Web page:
The Moonville Tunnel
As the days slowly moved toward the weekend, I kept thinking about what it would be like to visit the geocache (GCJRR8) Moonville Tunnel, an abandoned train tunnel in southeastern Ohio, and find the cache left there.
One legend is that the ghost of a woman is said to walk along the tracks where she had been struck by the train and died. Apparently she is present when you catch the smell of lavender – this occurs even during the dead of winter.
Another legend tells of four different brakeman from the mid to late 1800’s losing their life near the Moonville Tunnel – one of which died from falling from a moving train due to “too free use of liquor”.
The last ghost story relates to a local from the area, around 1886, who enjoyed two favorite pastimes – tipping back the bottle and fighting. Funny how those two activities are intertwined. Apparently, Baldie Keeton had himself a snoutful of liquor and bear-hugged another patron in hopes of provoking a fight. He was told to get out of town “or else”. After some physical persuasion, he left the saloon and on his way home was jumped and murdered. For the past hundred years, visitors have seen Baldie standing on the ledge above the tunnel. He has been known to throw rocks and pebbles at those walking near the tunnel entrance.
While we didn’t witness any of the ghosts, we were discouraged by the other visitors to the tunnel, mainly a group of parents who brought along their preschool aged children to scamper about and scream as they raced around the tunnel like Comanches. I thought to myself, “of course … why wouldn’t you bring along 15 to 20 ankle-biters to a deserted train tunnel in the backwoods of southeastern Ohio?” Perhaps they had plans of leaving them there (there were a few that needed a good ass whippin’), but our presence was a deterrent.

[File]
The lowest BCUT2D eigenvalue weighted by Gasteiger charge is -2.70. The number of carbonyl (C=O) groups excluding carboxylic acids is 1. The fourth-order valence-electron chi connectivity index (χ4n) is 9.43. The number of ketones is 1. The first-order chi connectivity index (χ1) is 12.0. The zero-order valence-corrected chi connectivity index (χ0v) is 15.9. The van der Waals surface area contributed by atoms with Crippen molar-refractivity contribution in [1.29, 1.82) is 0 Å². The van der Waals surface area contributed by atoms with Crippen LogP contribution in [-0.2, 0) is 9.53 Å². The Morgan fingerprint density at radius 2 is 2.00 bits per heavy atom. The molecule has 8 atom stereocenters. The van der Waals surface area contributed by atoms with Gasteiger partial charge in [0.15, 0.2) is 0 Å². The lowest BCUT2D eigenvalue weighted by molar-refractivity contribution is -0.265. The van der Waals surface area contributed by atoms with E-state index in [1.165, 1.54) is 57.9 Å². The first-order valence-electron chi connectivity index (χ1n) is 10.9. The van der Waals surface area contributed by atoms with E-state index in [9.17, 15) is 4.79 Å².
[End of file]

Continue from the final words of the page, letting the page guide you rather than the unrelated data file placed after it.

At any rate, due to the constant threat of muggle activity, we decided not to look for the geocache. I had read in the cache notes that it had been muggled before, so I’d rather pass on a cache to avoid it being stolen than adding another find. (It’s not about the numbers, right?)
As we made our way back to the car, we were stopped by three college-aged girls who had heard about the tunnel and wanted directions. We asked if they were here for the geocache … they had never heard of geocaching. Well… that’s all it took for my wife and I to explain the concept and provide the website so they can learn more. During our convincing testimonial, they were very intrigued and asked many questions… they were genuinely interested! Yes!!! More people to participate in this great activity!
After they left, we took advantage of placing a very special Munzee tag I had prepared for the Moonville Tunnel. With my wife coming up with the shape, my daughter providing the vector art to create the tag, I cut and engraved the plastic Munzee tag as a special honor to the Moonville Tunnel. You won’t find this tag at the tunnel (poor GPS reception), but you will find it where parking is available. If you plan on a trip to the Moonville Tunnel, find the geocache and then scan the Munzee tag before you leave for your points. It’s the best of both worlds – Munzee and Geocaching! Hopefully, when you decide to visit, the preschoolers won’t be there for another field trip. The ghosts of Moonville had the right idea by remaining hidden … probably as traumatized as we were.